Swearing after injury may be good for your health, new research suggests. Scientists from Keele University found that letting forth a volley of foul language can have a "pain-lessening effect".
To test the theory, students put their hands in ice-cold water while swearing. They then did the exercise again while repeating a harmless phrase. Researchers found that volunteers were able to keep their hands in the water for longer when repeating the swear word, establishing a link between swearing and an increase in pain tolerance.
The team believes the pain-lessening effect occurs because swearing triggers the "fight or flight" response.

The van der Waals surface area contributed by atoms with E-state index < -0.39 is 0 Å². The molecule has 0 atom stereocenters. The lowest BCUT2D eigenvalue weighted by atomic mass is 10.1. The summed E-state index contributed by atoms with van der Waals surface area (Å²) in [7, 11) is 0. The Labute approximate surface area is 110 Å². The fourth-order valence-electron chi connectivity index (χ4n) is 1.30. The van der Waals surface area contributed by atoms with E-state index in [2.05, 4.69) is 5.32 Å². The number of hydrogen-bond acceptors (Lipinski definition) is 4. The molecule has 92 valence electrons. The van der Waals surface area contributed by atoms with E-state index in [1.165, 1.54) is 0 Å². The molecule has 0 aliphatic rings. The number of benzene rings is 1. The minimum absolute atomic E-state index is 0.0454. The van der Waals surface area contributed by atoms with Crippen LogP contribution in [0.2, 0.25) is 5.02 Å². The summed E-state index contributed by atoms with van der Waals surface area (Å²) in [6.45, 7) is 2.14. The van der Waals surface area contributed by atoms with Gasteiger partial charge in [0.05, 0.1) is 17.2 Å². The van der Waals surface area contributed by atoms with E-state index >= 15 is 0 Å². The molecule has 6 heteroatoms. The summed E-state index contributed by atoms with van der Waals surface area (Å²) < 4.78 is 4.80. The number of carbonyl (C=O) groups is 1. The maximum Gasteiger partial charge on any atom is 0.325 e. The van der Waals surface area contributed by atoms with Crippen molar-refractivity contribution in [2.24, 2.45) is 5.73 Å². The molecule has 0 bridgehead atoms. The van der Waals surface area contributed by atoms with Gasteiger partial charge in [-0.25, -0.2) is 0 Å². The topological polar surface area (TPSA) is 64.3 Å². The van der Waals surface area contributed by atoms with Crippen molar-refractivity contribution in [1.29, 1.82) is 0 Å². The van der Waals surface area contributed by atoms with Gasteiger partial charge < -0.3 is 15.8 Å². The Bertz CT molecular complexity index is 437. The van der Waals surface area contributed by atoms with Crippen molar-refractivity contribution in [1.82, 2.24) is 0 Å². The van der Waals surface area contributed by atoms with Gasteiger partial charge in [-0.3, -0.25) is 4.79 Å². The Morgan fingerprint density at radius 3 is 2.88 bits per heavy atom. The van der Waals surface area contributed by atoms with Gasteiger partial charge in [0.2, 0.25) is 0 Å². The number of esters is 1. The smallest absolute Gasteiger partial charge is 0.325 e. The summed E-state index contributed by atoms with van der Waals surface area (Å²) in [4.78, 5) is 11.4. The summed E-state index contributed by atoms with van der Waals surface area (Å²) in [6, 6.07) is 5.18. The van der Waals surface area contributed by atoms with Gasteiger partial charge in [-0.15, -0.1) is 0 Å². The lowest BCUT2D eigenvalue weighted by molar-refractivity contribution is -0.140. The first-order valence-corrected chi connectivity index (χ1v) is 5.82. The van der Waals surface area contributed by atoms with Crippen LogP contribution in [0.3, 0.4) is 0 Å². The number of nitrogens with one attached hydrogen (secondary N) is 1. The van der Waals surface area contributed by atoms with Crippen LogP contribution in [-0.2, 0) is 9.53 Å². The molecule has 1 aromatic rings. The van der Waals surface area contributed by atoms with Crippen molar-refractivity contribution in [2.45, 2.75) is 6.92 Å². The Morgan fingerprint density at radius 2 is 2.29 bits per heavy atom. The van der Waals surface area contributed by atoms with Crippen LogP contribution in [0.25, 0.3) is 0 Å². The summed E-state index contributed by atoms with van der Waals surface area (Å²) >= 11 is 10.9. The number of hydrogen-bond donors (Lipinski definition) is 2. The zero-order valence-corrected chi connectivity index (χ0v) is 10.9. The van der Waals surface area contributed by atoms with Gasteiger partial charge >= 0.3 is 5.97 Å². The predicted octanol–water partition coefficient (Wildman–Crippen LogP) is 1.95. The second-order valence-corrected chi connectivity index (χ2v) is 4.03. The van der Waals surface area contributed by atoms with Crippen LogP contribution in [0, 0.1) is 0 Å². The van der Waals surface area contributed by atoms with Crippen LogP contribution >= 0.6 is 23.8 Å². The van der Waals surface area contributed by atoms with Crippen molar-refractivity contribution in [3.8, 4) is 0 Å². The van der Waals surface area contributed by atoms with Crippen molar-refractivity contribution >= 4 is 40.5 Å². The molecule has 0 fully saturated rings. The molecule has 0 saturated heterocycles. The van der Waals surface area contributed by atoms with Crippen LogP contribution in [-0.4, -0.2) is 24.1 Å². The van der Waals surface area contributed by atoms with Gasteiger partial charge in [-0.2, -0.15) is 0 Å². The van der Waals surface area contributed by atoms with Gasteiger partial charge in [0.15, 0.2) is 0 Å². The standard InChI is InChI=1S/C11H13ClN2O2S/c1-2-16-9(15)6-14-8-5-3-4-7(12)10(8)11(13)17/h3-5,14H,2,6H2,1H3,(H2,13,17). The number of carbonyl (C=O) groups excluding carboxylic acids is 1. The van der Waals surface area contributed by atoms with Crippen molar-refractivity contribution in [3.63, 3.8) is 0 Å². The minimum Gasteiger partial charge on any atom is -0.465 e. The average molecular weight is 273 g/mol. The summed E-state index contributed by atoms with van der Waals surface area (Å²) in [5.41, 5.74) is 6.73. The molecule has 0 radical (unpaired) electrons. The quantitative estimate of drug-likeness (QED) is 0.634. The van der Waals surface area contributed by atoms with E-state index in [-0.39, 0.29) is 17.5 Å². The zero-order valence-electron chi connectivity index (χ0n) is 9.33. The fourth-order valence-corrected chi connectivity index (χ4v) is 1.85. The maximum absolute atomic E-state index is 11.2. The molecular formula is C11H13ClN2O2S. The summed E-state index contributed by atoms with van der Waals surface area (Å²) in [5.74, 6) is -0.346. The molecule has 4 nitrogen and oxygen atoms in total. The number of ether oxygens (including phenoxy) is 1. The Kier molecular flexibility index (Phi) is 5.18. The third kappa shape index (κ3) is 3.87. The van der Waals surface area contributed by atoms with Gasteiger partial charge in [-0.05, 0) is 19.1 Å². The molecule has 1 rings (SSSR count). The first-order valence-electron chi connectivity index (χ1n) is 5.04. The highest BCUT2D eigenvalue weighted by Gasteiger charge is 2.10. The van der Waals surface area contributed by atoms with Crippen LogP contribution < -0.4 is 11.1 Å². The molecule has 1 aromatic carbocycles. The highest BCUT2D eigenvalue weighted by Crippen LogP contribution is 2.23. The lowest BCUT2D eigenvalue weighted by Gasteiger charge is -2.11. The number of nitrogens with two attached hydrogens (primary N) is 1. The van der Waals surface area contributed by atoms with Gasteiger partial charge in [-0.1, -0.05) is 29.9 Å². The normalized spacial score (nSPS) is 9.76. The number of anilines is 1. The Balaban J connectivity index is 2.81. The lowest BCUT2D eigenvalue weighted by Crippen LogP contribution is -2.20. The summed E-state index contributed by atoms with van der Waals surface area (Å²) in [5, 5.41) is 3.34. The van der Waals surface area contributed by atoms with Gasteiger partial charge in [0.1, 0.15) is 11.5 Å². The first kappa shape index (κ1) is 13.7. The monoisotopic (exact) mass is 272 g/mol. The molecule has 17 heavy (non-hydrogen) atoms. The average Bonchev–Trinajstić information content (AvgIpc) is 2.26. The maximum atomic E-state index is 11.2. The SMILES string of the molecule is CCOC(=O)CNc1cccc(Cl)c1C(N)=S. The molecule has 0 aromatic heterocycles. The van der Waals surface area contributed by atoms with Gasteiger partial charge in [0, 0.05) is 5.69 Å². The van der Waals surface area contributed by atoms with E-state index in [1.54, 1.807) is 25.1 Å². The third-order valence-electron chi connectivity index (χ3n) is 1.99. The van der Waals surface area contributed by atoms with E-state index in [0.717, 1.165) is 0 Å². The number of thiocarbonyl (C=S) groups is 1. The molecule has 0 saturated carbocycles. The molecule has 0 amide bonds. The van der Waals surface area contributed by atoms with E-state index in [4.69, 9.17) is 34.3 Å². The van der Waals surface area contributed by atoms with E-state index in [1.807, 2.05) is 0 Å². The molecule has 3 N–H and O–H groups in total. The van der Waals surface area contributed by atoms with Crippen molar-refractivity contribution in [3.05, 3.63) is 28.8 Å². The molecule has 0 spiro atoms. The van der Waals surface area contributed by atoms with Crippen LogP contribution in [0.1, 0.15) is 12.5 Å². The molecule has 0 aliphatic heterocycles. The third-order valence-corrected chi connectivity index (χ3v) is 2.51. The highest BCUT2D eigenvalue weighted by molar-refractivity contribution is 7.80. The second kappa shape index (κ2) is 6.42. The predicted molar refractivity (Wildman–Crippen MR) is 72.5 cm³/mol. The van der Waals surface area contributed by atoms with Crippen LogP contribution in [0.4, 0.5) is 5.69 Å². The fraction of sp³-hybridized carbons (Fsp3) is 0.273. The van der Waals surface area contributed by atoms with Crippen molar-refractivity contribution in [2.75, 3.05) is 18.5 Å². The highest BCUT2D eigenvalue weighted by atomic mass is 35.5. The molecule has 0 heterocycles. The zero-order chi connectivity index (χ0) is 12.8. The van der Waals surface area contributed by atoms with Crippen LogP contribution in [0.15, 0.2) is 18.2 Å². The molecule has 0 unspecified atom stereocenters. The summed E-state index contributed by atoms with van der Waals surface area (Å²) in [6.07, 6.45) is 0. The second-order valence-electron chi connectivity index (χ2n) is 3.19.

The accelerated heart rates of the students repeating the swear word may indicate an increase in aggression, in a classic fight or flight response of "downplaying feebleness in favour of a more pain-tolerant machismo".
The research proves that swearing triggers not only an emotional response, but a physical one too, which may explain why the centuries-old practice of cursing developed and why it still persists today.
Dr Richard Stephens, who worked on the project, said: "Swearing has been around for centuries and is an almost universal human linguistic phenomenon.
"It taps into emotional brain centres and appears to arise in the right brain, whereas most language production occurs in the left cerebral hemisphere of the brain.
"Our research shows one potential reason why swearing developed and why it persists."